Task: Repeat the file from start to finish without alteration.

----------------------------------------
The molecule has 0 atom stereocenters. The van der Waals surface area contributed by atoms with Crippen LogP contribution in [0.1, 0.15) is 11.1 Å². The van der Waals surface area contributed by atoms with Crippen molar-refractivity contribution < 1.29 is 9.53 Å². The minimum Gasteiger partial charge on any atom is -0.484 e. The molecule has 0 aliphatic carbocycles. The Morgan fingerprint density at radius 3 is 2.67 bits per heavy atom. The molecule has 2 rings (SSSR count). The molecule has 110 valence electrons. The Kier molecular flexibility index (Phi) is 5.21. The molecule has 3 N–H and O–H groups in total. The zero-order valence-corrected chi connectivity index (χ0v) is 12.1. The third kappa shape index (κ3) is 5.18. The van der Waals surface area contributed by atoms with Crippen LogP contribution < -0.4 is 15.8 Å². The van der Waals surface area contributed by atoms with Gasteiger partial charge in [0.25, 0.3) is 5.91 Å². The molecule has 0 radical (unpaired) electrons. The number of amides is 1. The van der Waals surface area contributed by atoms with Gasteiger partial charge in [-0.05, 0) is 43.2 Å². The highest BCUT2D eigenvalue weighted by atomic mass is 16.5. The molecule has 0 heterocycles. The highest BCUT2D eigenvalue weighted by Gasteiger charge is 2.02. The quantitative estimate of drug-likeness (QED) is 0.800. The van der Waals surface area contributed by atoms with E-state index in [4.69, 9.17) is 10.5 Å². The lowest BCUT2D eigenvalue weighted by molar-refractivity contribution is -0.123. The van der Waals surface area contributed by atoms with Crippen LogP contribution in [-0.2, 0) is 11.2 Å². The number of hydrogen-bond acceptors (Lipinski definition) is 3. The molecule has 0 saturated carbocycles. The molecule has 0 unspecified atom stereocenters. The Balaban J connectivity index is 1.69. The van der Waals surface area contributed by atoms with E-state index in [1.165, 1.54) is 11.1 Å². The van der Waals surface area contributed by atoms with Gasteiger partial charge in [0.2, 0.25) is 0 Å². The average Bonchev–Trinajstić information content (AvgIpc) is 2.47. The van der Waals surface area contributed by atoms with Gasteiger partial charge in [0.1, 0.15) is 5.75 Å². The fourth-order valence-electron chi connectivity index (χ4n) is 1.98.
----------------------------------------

The molecule has 0 atom stereocenters. The van der Waals surface area contributed by atoms with Crippen LogP contribution in [0.1, 0.15) is 11.1 Å². The van der Waals surface area contributed by atoms with Crippen molar-refractivity contribution < 1.29 is 9.53 Å². The minimum Gasteiger partial charge on any atom is -0.484 e. The molecule has 0 aliphatic carbocycles. The Morgan fingerprint density at radius 3 is 2.67 bits per heavy atom. The molecule has 2 rings (SSSR count). The molecule has 110 valence electrons. The Kier molecular flexibility index (Phi) is 5.21. The molecule has 3 N–H and O–H groups in total. The zero-order valence-corrected chi connectivity index (χ0v) is 12.1. The third kappa shape index (κ3) is 5.18. The van der Waals surface area contributed by atoms with Crippen LogP contribution < -0.4 is 15.8 Å². The van der Waals surface area contributed by atoms with Gasteiger partial charge in [0.25, 0.3) is 5.91 Å². The molecule has 0 radical (unpaired) electrons. The number of amides is 1. The van der Waals surface area contributed by atoms with Gasteiger partial charge in [-0.05, 0) is 43.2 Å². The highest BCUT2D eigenvalue weighted by atomic mass is 16.5. The molecule has 0 heterocycles. The highest BCUT2D eigenvalue weighted by Gasteiger charge is 2.02. The quantitative estimate of drug-likeness (QED) is 0.800. The van der Waals surface area contributed by atoms with E-state index in [4.69, 9.17) is 10.5 Å². The lowest BCUT2D eigenvalue weighted by molar-refractivity contribution is -0.123. The van der Waals surface area contributed by atoms with Crippen LogP contribution in [-0.2, 0) is 11.2 Å². The number of hydrogen-bond acceptors (Lipinski definition) is 3. The molecule has 0 saturated carbocycles. The molecule has 0 unspecified atom stereocenters. The Balaban J connectivity index is 1.69. The van der Waals surface area contributed by atoms with E-state index in [1.165, 1.54) is 11.1 Å². The van der Waals surface area contributed by atoms with Gasteiger partial charge in [0.2, 0.25) is 0 Å². The average Bonchev–Trinajstić information content (AvgIpc) is 2.47. The van der Waals surface area contributed by atoms with Gasteiger partial charge in [0.1, 0.15) is 5.75 Å². The fourth-order valence-electron chi connectivity index (χ4n) is 1.98.